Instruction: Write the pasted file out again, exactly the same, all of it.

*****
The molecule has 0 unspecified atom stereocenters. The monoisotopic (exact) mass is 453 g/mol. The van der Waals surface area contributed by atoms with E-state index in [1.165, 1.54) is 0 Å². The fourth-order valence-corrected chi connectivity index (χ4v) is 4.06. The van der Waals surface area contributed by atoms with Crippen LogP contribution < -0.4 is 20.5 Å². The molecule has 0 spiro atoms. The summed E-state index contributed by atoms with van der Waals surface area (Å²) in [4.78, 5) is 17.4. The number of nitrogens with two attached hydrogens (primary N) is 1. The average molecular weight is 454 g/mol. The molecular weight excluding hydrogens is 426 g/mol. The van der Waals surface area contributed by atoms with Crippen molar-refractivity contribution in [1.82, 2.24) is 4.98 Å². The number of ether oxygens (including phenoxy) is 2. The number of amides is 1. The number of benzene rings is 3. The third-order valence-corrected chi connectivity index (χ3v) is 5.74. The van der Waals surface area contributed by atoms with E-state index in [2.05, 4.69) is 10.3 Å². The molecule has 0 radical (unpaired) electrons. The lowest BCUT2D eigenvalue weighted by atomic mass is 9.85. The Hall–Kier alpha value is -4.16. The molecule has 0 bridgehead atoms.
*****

The molecule has 0 unspecified atom stereocenters. The monoisotopic (exact) mass is 453 g/mol. The van der Waals surface area contributed by atoms with E-state index in [1.165, 1.54) is 0 Å². The fourth-order valence-corrected chi connectivity index (χ4v) is 4.06. The van der Waals surface area contributed by atoms with Crippen LogP contribution < -0.4 is 20.5 Å². The molecule has 0 spiro atoms. The summed E-state index contributed by atoms with van der Waals surface area (Å²) in [4.78, 5) is 17.4. The number of nitrogens with two attached hydrogens (primary N) is 1. The average molecular weight is 454 g/mol. The molecular weight excluding hydrogens is 426 g/mol. The van der Waals surface area contributed by atoms with Crippen molar-refractivity contribution in [1.82, 2.24) is 4.98 Å². The number of ether oxygens (including phenoxy) is 2. The number of amides is 1. The number of benzene rings is 3. The third-order valence-corrected chi connectivity index (χ3v) is 5.74. The van der Waals surface area contributed by atoms with E-state index in [2.05, 4.69) is 10.3 Å². The molecule has 0 radical (unpaired) electrons. The lowest BCUT2D eigenvalue weighted by atomic mass is 9.85. The Hall–Kier alpha value is -4.16. The molecule has 0 bridgehead atoms.